The hiring manager needed to justify the decision that he made before calling me to come in for an interview. He saw that I had the interest of the others around the table. His final words were, “I don’t believe a word of what you just said, good day, sir.” I nodded, said that it was a pleasure meeting with them (in part, a lie), and left the room. By then, I was getting used to the data mining interviews, but I needed a job.
When Jesus talked about being trusted in doing the littles things, at the NASA project, the little things became big things when it was mission-critical equipment that would enter earth orbit. Even the smallest things were reviewed again and again and everything had to be certified by certified people, and it was my job to justify that each guy was truly certified through experience, training, medical and physical proficiency, and that his instructors were certified in the same manner. It was a small job that most people, including the astronauts, would never notice when the astronaut would come by to shake hands with the people who had his back when he was in space.
But then again, what was this job interview for me? A means to get off unemployment and be productive once more. When Max Lucado talks about “one more transfer”, I might change that to one more job, at least in the mid-90s.
But I looked at the Max Lucado quote and I thought of so many people that I know who go out on shopping sprees. They just deposited a thousand dollars in the bank and they spend two thousand. They go home and realize that what they had bought would not bring them happiness, so they return to the shopping center the next day and visit the upscale stores, buying the same thing that they had bought the day before, but for 3-4 times the price. Now, they need an addition to the house to store the stuff that they could not afford. They are deeply in debt. And they are more depressed than ever.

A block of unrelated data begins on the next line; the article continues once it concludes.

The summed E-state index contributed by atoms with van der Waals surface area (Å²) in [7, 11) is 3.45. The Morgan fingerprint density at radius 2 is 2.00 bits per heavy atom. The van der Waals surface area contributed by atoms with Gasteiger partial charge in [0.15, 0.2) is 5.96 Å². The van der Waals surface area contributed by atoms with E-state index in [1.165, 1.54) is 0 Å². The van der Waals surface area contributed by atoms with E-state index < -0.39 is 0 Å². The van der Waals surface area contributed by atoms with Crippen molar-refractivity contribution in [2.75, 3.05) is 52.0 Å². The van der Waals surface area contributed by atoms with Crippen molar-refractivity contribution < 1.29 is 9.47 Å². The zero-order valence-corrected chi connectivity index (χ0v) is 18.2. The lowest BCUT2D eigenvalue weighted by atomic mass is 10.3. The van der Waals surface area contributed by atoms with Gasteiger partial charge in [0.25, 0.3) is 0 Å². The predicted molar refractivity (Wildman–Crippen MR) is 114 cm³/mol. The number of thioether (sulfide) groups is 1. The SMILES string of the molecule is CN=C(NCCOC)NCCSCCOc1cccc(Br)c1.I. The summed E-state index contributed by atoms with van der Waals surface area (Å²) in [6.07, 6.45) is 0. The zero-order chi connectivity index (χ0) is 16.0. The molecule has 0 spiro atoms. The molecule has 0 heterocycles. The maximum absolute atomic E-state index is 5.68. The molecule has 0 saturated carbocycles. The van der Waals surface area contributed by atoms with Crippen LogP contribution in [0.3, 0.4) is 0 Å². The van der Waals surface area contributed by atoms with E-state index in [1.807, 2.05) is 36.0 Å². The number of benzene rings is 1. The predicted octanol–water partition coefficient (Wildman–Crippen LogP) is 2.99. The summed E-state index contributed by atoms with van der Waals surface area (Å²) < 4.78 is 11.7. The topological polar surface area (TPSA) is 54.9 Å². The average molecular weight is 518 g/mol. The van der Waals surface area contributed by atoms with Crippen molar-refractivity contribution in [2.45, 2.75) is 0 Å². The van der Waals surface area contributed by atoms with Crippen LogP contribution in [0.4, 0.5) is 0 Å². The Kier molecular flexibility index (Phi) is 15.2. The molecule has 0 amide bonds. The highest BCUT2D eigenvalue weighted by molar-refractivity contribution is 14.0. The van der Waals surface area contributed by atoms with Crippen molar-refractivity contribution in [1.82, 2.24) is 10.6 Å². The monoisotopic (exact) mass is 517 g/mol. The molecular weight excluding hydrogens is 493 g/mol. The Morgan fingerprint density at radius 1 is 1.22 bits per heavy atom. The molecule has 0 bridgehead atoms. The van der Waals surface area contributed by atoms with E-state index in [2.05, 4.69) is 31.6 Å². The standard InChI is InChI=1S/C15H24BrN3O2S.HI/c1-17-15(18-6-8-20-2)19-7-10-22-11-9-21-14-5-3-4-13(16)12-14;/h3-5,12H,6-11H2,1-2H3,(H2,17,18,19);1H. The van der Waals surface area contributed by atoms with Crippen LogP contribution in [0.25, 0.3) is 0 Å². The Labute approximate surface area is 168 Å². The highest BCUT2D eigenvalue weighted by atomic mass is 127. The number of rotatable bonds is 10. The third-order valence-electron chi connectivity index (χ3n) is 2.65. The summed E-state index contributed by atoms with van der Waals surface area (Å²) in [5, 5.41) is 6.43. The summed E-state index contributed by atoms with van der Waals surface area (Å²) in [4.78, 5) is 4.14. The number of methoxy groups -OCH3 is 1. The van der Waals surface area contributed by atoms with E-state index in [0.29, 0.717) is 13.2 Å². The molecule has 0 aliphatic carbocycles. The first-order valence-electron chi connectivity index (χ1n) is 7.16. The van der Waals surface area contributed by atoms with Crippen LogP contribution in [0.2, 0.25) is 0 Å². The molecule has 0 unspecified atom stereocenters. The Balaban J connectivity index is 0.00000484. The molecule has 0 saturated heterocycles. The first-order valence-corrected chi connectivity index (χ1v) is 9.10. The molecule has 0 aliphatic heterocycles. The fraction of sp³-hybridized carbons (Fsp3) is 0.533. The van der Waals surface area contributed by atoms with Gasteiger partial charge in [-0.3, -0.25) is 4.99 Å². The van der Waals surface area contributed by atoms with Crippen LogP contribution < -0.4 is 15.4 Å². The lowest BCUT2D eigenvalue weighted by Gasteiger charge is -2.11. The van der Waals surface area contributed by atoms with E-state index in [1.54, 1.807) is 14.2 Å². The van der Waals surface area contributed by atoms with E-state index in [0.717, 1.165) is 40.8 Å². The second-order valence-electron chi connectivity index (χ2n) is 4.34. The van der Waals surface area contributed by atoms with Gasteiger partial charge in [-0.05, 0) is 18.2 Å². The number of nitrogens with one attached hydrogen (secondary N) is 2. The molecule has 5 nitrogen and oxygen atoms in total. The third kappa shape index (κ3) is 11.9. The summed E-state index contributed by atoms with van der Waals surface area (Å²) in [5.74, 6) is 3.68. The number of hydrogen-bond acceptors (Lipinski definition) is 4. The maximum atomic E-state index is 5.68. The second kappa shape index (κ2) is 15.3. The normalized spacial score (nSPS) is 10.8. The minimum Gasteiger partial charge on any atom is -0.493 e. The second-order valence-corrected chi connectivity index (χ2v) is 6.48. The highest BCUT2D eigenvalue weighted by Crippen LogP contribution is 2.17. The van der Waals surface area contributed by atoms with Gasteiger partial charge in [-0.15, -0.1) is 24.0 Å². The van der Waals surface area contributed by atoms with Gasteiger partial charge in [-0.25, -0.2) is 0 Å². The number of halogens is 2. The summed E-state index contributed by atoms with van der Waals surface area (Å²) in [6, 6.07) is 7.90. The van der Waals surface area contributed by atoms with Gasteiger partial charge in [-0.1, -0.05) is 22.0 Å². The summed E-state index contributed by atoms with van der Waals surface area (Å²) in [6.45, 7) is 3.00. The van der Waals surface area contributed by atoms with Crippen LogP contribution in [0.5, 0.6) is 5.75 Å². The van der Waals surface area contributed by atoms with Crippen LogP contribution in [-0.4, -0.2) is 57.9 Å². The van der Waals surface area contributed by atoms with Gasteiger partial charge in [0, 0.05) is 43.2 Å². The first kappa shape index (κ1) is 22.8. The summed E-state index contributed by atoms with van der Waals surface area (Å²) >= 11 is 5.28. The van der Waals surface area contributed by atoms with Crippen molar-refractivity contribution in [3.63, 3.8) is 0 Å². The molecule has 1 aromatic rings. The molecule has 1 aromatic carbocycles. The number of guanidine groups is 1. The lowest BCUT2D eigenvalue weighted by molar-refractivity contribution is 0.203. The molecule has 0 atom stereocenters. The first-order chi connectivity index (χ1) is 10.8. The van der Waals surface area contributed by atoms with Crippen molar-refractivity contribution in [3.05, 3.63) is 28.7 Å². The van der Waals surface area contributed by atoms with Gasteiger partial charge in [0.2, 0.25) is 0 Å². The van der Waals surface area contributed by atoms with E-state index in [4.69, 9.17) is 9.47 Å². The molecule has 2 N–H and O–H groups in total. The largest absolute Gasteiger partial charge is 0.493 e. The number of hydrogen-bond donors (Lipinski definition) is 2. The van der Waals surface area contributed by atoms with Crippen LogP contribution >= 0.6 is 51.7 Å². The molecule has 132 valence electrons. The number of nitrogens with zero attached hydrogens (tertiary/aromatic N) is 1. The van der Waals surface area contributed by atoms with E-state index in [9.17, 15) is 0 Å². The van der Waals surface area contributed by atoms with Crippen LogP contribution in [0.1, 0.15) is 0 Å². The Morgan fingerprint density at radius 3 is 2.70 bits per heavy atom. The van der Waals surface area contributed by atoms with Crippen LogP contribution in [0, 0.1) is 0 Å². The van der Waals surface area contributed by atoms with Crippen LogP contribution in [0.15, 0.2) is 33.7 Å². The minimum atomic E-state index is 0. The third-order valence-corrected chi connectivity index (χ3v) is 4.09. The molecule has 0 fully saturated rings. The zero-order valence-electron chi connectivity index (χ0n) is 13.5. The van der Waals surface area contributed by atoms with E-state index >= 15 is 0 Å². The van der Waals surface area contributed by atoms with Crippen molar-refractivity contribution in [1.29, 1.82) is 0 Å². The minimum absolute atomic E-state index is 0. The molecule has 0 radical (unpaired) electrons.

And did any of that buying serve God? No, God was never a consideration. Having … ‘possessing’ was to make them happy, and ‘possessing’ let them down, and God didn’t help either. Yeah, they thought of God, but only when their depression increased and they thought to blame God, at least in part.
That seems to match what I have heard in interviewing people in prison – the prison with physical bars and doors that clank behind you, making you feel the most helpless that you have ever felt. Some speak of their crimes and admit that they need to be where they are, but most blame society, their environment, and always letting God share in the blame.
When you never consider God until the time to blame someone, it points to what Jesus was saying. You served money, or whatever other passion you had that got you into trouble – not necessarily prison type trouble, any problem big or small. You never served God. You just kept the God card handy when blame was needed. Yes, I confess, I have been there too.
And if we thought that we were doing a great job of following the Ten Commandments, Mr. So-tight-I-squeak-when-I-sit-in-the-pew, reading the last sentence of the quoted Scripture should convict each and every one of us. God finds what the world values highly as being “detestable.” I don’t know about you, but I don’t what to be in that category.
I would love to be remembered by the “jokes” people told others about me. “If you need a miracle, the miracle worker is in the corner cubicle.” “That guy over there is the best at getting the job done right with the least resources available.” Both were at different jobs, companies, and locations. Neither was altogether truthful, but I would like to think that I could be trusted in those little things. Only in trusting Jesus with my life and being content in making a tiny difference here or there can I truly break free of the “prison of want.”
Soli Deo Gloria. Only to God be the Glory.